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The Mutographs project aims to advance our understanding of the causes of cancer through studies of mutational signatures. Led by Mike Stratton, together with Paul Brennan, Ludmil Alexandrov, Allan Balmain, David Phillips and Peter Campbell, this large-scale international research endeavour was awarded a Cancer Research UK Grand Challenge. Different patterns of somatic mutation are generated by the different environmental, lifestyle and genetic factors that cause cancer, many of them are still unknown. Within Mutographs, the International Agency for Research on Cancer is coordinating the recruitment of 5000 individuals with cancer (colorectal, renal, pancreatic, oesophageal adenocarcinoma or oesophageal squamous cancers) across 5 continents to explore whether different mutational signatures explain marked variation in incidence. In brief, through an international network of collaborators around the world, biological materials are collected, along with demographic, histological, clinical and questionnaire data. Whole genome sequences of tumour-germline DNA pairs are generated at the Wellcome Trust Sanger Institute (Illumina HiSeqX, 40X and 20X depth respectively). Somatic mutational signatures are subsequently extracted by non-negative matrix factorisation methods and correlated with risk factors data. Through an enhanced understanding of cancer aetiology, Mutographs unprecedented effort is anticipated to outline modifiable risk factors, lead to new approaches to prevent cancer, and provide opportunities to empower early detection, refine high-risk groups and contribute to further therapeutic development.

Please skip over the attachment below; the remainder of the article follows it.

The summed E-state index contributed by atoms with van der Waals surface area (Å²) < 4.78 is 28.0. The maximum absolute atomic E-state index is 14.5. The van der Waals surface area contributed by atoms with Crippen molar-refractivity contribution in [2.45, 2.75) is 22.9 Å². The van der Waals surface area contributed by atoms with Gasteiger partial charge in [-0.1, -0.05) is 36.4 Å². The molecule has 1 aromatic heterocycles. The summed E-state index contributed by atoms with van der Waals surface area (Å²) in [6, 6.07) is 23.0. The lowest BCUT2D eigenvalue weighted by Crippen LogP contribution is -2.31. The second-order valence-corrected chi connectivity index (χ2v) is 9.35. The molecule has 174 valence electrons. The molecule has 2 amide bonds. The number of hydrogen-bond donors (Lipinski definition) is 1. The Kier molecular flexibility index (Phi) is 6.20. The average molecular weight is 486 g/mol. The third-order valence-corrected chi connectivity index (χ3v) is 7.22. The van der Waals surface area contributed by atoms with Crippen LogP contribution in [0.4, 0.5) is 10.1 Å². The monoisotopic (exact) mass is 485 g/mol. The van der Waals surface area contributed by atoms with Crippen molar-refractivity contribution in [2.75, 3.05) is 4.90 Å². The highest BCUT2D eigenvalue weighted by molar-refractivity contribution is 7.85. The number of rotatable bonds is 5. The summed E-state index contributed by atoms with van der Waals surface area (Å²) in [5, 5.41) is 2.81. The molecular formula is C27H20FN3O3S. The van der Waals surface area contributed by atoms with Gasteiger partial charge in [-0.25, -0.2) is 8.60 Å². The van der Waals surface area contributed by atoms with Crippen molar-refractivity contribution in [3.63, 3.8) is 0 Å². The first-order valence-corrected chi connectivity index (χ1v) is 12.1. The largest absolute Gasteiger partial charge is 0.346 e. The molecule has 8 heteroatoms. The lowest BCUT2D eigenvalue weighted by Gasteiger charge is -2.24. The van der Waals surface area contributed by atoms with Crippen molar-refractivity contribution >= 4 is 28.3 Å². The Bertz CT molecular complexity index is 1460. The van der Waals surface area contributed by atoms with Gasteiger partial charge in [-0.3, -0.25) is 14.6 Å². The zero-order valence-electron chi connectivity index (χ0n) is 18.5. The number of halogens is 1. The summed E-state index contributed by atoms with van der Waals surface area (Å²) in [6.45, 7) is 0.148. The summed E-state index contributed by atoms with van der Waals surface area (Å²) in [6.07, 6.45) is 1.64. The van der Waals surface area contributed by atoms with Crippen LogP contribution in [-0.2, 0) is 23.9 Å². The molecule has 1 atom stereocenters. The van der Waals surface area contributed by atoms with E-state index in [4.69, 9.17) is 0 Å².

Click on a Dataset ID in the table below to learn more, and to find out who to contact about access to these data

Dataset ID Description Technology Samples
EGAD00001006732 -
EGAD00001006868 Illumina NovaSeq 6000 1145
EGAD00001008339 551
Publications Citations
Mapping clustered mutations in cancer reveals APOBEC3 mutagenesis of ecDNA.
Nature 602: 2022 510-517
The Mutographs biorepository: A unique genomic resource to study cancer around the world.
Cell Genom 4: 2024 100500